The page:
Too Busy to Be a Yogi? 5 Tips to Help Bout This Self-Doubt

By Christina Rosso
Published: March 12, 2018 | Last updated: July 29, 2020
Key Takeaways

Anyone can be a yogi! Just because you live a busy life doesn’t mean you can’t also lead the yogic lifestyle you’ve dreamed of.


Think you’re too busy to be a yogi? Think again.


Being someone who is always on the go, I sometimes find it difficult to disconnect and take time for myself. When I first started practicing yoga, I had unrealistic expectations of how often I would practice and how fast I would progress. As a competitive person, I would push myself to my limits and attempt advanced pose variations at every class I attended. This led to constant muscle soreness on the days following the classes I attended and a loss of motivation to continue attending. Practicing fast-paced styles of yoga felt limiting because I didn’t always want to work up a sweat, especially after a long day at work.

After this experience, I felt guilty that I had not been able to practice and progress as much as I intended to. I felt that like my busy life couldn't handle the addition of yoga because it was actually causing me stress rather than being a stress-relief. Over the years, I have discovered different means to ensure yoga continues to be a part of my life even with a full-time job, a large family and various hobbies.


(For midday stress-relief, try this Quick Office Yoga Sequence to Relieve Muscle Tension and Stress.)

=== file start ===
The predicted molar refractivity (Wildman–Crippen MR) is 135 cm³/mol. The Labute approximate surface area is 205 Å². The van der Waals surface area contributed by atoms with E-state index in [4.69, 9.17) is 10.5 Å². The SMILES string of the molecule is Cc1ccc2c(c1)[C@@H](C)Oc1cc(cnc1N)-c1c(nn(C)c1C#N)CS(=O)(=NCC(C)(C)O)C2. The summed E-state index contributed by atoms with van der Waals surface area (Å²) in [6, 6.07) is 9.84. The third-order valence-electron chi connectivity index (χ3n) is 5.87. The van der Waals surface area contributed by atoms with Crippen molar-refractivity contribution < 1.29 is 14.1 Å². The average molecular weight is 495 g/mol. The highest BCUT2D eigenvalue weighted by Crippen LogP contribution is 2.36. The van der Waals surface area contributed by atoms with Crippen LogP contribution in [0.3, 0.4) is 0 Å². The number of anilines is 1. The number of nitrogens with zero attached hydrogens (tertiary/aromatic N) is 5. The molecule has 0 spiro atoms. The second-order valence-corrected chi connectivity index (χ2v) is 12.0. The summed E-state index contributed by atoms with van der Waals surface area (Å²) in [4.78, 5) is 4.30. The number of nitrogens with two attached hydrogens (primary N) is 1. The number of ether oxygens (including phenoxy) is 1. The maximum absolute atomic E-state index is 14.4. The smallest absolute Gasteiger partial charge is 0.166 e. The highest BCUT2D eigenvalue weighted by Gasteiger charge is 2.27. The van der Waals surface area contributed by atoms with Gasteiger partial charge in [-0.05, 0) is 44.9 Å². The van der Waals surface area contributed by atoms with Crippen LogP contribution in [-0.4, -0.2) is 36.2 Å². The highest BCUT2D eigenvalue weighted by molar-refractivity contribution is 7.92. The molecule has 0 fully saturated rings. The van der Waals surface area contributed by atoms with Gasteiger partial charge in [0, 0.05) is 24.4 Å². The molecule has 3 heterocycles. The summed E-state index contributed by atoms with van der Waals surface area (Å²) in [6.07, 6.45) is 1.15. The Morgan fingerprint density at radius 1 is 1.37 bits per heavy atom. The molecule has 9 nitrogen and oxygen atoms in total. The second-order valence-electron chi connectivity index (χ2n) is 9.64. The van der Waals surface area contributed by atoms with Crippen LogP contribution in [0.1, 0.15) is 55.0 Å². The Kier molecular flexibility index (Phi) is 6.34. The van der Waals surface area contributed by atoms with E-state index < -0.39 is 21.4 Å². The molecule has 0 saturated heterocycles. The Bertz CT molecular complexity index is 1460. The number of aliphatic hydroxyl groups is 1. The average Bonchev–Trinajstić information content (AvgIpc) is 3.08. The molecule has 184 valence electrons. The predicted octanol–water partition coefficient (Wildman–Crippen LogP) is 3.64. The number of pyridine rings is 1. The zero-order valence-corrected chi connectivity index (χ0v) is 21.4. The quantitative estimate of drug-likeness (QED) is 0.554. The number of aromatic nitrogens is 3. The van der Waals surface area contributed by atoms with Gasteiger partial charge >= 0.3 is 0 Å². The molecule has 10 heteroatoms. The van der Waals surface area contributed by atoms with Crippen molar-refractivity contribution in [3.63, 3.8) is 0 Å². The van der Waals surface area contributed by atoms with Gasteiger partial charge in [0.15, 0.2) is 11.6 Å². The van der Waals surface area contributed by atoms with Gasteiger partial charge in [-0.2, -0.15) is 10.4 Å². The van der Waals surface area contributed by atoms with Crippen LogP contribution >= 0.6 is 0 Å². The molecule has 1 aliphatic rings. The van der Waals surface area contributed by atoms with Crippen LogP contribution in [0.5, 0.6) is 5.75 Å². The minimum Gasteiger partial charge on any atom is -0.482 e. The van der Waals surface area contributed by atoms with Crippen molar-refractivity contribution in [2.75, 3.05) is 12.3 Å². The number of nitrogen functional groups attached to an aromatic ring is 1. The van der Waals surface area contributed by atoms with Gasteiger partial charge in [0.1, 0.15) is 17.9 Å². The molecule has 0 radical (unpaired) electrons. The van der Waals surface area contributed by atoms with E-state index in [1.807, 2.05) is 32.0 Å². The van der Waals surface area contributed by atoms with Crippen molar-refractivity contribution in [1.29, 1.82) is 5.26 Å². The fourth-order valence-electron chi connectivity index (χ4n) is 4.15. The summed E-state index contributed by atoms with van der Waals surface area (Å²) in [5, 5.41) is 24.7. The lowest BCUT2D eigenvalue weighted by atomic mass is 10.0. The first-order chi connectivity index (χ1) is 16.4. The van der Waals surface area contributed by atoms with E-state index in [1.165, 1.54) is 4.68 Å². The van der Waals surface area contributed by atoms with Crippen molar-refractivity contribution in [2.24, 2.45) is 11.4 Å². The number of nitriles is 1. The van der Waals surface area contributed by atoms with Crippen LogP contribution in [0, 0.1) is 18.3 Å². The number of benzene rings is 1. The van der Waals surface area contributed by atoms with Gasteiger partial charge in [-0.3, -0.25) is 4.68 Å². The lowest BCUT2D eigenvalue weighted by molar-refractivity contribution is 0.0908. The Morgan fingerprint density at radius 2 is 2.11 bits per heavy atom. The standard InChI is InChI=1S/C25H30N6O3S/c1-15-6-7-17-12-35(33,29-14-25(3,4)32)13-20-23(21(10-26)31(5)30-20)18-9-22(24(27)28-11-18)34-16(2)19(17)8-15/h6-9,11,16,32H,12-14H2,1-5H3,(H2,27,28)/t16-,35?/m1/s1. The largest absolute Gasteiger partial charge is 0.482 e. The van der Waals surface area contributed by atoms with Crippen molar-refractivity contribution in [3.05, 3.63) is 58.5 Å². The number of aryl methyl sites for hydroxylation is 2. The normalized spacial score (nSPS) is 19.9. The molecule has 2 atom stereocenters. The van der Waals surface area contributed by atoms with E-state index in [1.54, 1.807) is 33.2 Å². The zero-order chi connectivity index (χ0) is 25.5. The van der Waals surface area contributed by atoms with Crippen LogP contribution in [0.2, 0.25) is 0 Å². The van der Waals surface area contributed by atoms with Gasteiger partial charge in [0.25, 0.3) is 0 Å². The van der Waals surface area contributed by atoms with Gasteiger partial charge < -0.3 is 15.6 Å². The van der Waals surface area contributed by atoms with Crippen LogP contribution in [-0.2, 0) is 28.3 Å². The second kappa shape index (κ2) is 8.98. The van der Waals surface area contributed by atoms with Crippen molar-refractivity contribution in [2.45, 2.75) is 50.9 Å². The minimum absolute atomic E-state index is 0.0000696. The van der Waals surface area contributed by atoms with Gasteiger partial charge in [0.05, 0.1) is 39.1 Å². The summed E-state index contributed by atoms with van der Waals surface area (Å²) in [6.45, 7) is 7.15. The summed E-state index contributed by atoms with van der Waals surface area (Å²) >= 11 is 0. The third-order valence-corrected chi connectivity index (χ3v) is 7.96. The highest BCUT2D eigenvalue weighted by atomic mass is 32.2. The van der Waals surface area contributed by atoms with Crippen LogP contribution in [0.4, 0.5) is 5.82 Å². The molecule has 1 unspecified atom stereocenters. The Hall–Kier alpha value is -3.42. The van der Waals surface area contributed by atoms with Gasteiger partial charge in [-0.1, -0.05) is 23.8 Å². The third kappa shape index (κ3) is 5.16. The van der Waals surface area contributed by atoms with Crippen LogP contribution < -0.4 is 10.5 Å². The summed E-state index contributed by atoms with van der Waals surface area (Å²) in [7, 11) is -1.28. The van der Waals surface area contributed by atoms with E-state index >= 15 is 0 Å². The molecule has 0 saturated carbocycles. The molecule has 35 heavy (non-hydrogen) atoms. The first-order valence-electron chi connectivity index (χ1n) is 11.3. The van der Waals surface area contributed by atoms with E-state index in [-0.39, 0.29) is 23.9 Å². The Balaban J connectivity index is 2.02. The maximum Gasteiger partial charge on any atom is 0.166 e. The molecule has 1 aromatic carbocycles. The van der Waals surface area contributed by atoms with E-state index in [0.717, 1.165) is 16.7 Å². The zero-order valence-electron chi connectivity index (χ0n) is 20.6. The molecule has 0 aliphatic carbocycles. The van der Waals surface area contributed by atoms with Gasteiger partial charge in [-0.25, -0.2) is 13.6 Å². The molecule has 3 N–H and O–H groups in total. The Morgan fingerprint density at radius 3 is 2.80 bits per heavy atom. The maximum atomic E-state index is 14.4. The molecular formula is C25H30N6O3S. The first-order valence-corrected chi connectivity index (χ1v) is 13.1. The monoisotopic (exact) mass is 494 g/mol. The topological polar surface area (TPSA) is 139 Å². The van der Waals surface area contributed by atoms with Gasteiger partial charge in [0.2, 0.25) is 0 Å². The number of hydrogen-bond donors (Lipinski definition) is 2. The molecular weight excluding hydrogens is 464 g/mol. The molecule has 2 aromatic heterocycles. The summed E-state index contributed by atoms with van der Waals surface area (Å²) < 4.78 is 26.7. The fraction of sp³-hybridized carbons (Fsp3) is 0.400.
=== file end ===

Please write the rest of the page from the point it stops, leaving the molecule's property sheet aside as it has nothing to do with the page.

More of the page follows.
Finding the time or energy to practice yoga may not always be possible, but finding ways to incorporate it may be easier than you think. If you think your busy life is hindering you from pursuing your yoga journey, here are five ways you can make it happen.

#1 Pick a Schedule You Can Commit To

Making an intense yoga schedule can be motivating at first, but it can easily become daunting when life gets crazy. Start off by setting intentions for your practice that are achievable and realistic. Decide how many times per week you CAN practice, not how many times you think you should.


You can further break this down into how many hours per week you are able to devote to your practice. For example, if two hours per week is achievable, that allows time for one 60-minute class, one 15-minute morning practice, one 15-minute at-work practice and one 30-minute evening practice.

If it is difficult to find the time, it is imperative to make the time by creating appointments with yourself or your yoga instructor. Input them into your day planner or other scheduler as you would any appointment.

#2 Choose a Style That Coincides With How You Want to Feel

Sticking to one style of yoga may limit your desire or ability to practice. After an exhausting day, you may not have the energy for a vigorous class. Yoga can be useful in many ways because there are numerous styles to choose from. By choosing a style that suits your mood, you are more likely to maintain a daily practice.

If you want to feel motivated and energized, try Hatha yoga. If you want to work on deep stretching and feeling relaxed, try Yin or Restorative yoga. If you want to feel invigorated with a more dynamic workout, try Vinyasa or Ashtanga yoga. These are a few examples of the various styles and there are many more for you to explore.

#3 Work Up to a Daily Practice

Once you have been to enough classes in person to gather a solid base, try yoga at home or at the office. Short sessions of yoga can be incorporated into your daily life in this way in order to help you cultivate a daily practice.

(To help you get drafts on how to do this, read Savor Your Sadhana: A Guide to Creating Your Daily Spiritual Practice.)

You can start your day by doing yoga poses in bed, or Sun Salutations upon rising. There are even Chair yoga poses to practice while at work. Before bed, a restorative practice may help you to relax and get to sleep.